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December 2015

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Howdy Ritchie Jr.

After 45 years of service to the IBEW, Director of the Pension and Reciprocity Department Howard L. "Howdy" Ritchie Jr. retired on Oct. 31.

Born in Washington, D.C., Brother Ritchie attended St. John's College High School and joined Local 26 in 1971, topping out as a journeyman wireman in 1975.

During his construction career, Ritchie worked on high-profile projects like the J. Edgar Hoover FBI building on Pennsylvania Avenue and above and below ground extending the D.C. subway system and installing third rail heat tape.

In 1986, Ritchie was elected to Local 26's examining board and appointed to staff four years later. While working as a business representative, he serviced government workers, eventually organizing the maintenance staffs at the Pentagon and the Holocaust Museum.

In November 1998, Ritchie was appointed to serve out the term of Local 26 Business Manager Cecil "Buddy" Satterfield, who had been elevated to international representative. Ritchie was elected to the position in 2001.

In 2003, Brother Ritchie was appointed international representative, starting in the Construction and Maintenance Department.

"I was lucky to get to start in that department working for Mark Ayers," Ritchie said, recalling his efforts in helping the IBEW break into new renewable energy markets. "He was a great guy to work for, and I learned a lot from him."

In 2006, then-President Edwin D. Hill appointed Brother Ritchie director of the Personnel Department, where he would serve eight and a half years.

"That was a great job," Ritchie said. "I got to know everyone in the building and really came to understand the bigger picture of what's going on across the IBEW."

As head of personnel, Ritchie was especially proud of the work the union did with the March of Dimes charity. "We had a really strong commitment to that, and it was really rewarding to be part of helping them," he said. Every year, the IBEW is one of the biggest fundraisers for the March of Dimes in the Washington, D.C., area.

Ritchie also enjoyed his relationship with international office employee Len Shindel, who was the shop steward for the Office and Professional Employees Local 2. "We earned each other's respect," Shindel said of his years hammering out contracts and settling employee issues with Ritchie. "You work together when you can, and when you disagree, you do it respectfully. That's what you hope for in any employee-management relationship."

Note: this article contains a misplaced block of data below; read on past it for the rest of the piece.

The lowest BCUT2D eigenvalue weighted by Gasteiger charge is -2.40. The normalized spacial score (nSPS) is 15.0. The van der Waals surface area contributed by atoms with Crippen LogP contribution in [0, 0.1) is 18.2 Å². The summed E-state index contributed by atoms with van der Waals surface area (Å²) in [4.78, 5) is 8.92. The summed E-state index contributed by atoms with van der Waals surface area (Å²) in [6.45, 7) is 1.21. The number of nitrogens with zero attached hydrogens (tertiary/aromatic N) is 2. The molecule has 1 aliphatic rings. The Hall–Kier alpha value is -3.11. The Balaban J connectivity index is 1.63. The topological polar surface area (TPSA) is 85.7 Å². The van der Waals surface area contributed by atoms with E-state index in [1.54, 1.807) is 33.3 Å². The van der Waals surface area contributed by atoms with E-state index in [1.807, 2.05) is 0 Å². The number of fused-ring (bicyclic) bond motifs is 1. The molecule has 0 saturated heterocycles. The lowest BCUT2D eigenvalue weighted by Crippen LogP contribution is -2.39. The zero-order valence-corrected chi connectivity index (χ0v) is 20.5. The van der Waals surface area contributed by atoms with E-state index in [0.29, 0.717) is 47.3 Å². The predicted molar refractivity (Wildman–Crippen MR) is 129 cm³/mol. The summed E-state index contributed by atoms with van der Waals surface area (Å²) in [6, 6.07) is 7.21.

Jack Heyer, who succeeded Ritchie as personnel director last year, was especially grateful to be able to call on his predecessor over the course of the last year. "Howdy's experience and background were a huge asset," Heyer said. "He was always willing to assist with anything asked, and I know he will be missed by all who had the pleasure to work with him."

For the last 13 months, Brother Ritchie said how fulfilling it has been getting to know the members, retirees and the hard-working men and women of the Pension and Reciprocity Department. "It's an important side of this union, and one I learned a lot about."

But, with the arrival of his 65th birthday and his wife's recent retirement, Ritchie decided it was time to bid the IBEW farewell to spend more time traveling, relaxing at the beach in Ocean City, Maryland, and with his grandchildren, who live in the D.C. area.

The IBEW officers, staff and membership wish Brother Ritchie a long, happy and healthy retirement.


Howdy Ritchie Jr.

Bruce Burton

IBEW International President Lonnie R. Stephenson has appointed Bruce Burton to be the director of the Pension and Reciprocity Department, effective Nov. 1. He succeeds Howard "Howdy" Ritchie Jr., who retired.

Burton was born in Detroit, and was initiated into Local 58 in 1982 when he started his apprenticeship. He topped out in 1985 and worked as a journeyman inside wireman for 17 years.

Bruce quickly became politically active in city and statewide politics, said former Local 58 Business Manager Jeff Radjewski.

"He started volunteering on local campaigns, developing relationships and real skill," said Radjewski, who is now the Sixth District Organizing Coordinator.

He was elected recording secretary for Local 58 in 1991, vice president in 1997. During presidential election years, Local 58 had a full-time registrar for nearly a year, a position Burton filled several times.

Burton stopped working with the tools in 1999 when he was hired to be a business representative for non-construction units.

"It was easy to see that Bruce had a knack for this," said Radjewski. "He had really distinguished himself as a politically astute operator in the state. When Rep. David Bonior was majority whip, he and Bruce were on a first name basis. But he had that kind of relationship with the members too. They listened and they liked him."

Burton was appointed international representative in the Political/Legislative Affairs Department by then International President Edwin D. Hill in 2002.

"Building relationships is the single most important tool, but our influence comes from the size of our membership and our ability to get our members involved," Burton said. "Where it really pays off is when that 30-year-old we supported in their run for city council runs for Congress a decade later. They remember where we came in."

Burton said that over the last dozen years, many of organized labor's political victories were defensive, protecting the gains of the past.

"I'm not bothered by that, because we have strong benefits worth protecting," Burton said. "Saving Davis-Bacon, and state-level so-called mini Davis-Bacon laws has meant a lot for our members on payday."

However, Burton said much remains to be done on energy, environmental and pension issues.

As the new director of the Pension and Reciprocity Department Burton will oversee a department that touches every "A" member of the IBEW, ensuring those eligible for the Pension Benefit Fund get their checks.

"The Pension Benefit Fund is one of only three pensions structured as a union dues-financed plan with no employer involvement," Burton said. "The IBEW established it before the 1947 law that created multi-employer pensions. I am very proud of that."